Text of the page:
Elizabeth City State Left Out of East Carolina Economic Development Plans

A group of businesses, higher education institutions, and nonprofit organizations met virtually last month in North Carolina to discuss the economic condition of the state’s eastern region. The East Carolina Alliance has, for nearly a decade, met to build consensus and corporate will around critical areas of development for the region, from transportation to tourism, corporate recruitment, and workforce development.

Think of it as your average Chamber of Commerce, but because it is North Carolina, don’t think of it as an organization with friendly views of East Carolina’s future as it will include Black communities or Black institutions like Elizabeth City State University.

The historically Black university, an essential financial, industrial, and cultural staple in Pasquotank County, is not a member of the alliance. It takes a long, hard look to find ECSU among the alliance’s archives on educational and labor training options in the region, but it is quite easy to find East Carolina University’s name and impact throughout the mission and work of the alliance.

If we were to assume alternative scenarios outside of the region’s power players trying to box out a historically Black institution, very few of them make the alliance look like a legitimate operation working for the best interest of the region.

Let’s assume that ECSU did not want or did not know that it could have a role within the alliance, or that it couldn’t afford its way into the consortium as an investor; that doesn’t prohibit the alliance from identifying Elizabeth City State as a critical element in the region’s tourism, job creation prospects, and employee training infrastructure.

The alliance’s own research indicates that residency in the region will increase among all ethnic groups over the next decade, aligning with an increased demand for college access. Pasquotank County is in the bottom percentile of per capita income but in the top half of its median income at more than $48,200 in median household income — largely in part to the presence of military personnel and employees of ECSU living in the region.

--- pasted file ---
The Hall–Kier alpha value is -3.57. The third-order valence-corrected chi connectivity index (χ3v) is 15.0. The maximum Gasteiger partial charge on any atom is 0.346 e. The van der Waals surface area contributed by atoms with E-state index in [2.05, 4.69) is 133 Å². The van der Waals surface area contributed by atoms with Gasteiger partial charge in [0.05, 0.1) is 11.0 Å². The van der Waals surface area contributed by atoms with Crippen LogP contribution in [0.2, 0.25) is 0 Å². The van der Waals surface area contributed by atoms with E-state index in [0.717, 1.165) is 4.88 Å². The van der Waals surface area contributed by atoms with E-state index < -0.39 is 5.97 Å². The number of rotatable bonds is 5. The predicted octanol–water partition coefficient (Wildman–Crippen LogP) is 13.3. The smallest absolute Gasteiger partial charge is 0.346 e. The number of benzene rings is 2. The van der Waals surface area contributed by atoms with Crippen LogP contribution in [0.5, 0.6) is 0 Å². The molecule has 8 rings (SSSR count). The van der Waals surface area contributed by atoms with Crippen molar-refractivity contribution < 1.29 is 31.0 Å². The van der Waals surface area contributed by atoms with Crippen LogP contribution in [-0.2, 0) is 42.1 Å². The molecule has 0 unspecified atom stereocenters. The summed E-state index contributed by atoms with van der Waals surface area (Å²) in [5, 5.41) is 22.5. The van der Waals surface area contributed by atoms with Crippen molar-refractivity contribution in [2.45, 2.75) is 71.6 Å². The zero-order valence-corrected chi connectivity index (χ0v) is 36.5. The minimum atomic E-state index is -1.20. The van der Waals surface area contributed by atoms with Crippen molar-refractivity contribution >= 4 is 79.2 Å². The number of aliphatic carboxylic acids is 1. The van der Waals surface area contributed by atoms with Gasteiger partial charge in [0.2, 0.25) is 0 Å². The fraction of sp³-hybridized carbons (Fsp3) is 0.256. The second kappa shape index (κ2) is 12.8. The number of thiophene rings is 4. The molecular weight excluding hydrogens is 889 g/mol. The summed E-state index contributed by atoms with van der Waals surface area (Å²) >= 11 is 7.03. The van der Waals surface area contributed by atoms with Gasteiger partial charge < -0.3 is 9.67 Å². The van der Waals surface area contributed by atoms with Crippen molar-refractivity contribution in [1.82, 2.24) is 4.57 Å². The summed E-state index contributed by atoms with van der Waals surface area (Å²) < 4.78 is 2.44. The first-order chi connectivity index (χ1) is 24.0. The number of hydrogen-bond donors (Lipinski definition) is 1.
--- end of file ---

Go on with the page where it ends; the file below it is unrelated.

These stats suggest that the county and surrounding areas might be good locations for commercial and residential development, which means more consideration for access to primary roadways and small business development.

But more than this, ECSU offers some of the state’s most unique training programs that will produce professionals in growing regional industries like aerospace manufacturing and emergency management. The alliance almost goes out of its way to conceal ECSU as an educational option — listing the university among a bottom-tier list of satellite campuses and programs in the area including Central Michigan University.

No reputable organization charged with improving the quality of life of a region and its residents leaves an entire university out of the conversation, especially one that neighbors of all races so ardently defended when ECSU was faced with closure just seven years ago. The University of North Carolina System, the North Carolina Legislature, and everyone else in between has to make this right as a matter of economic, racial and political remedy for the years ECSU was left of out critical strategic planning and corporate networking.

Or maybe they don’t have to do anything — after all, they’ve been neglecting ECSU for all of these years, and seemingly no one was the wiser.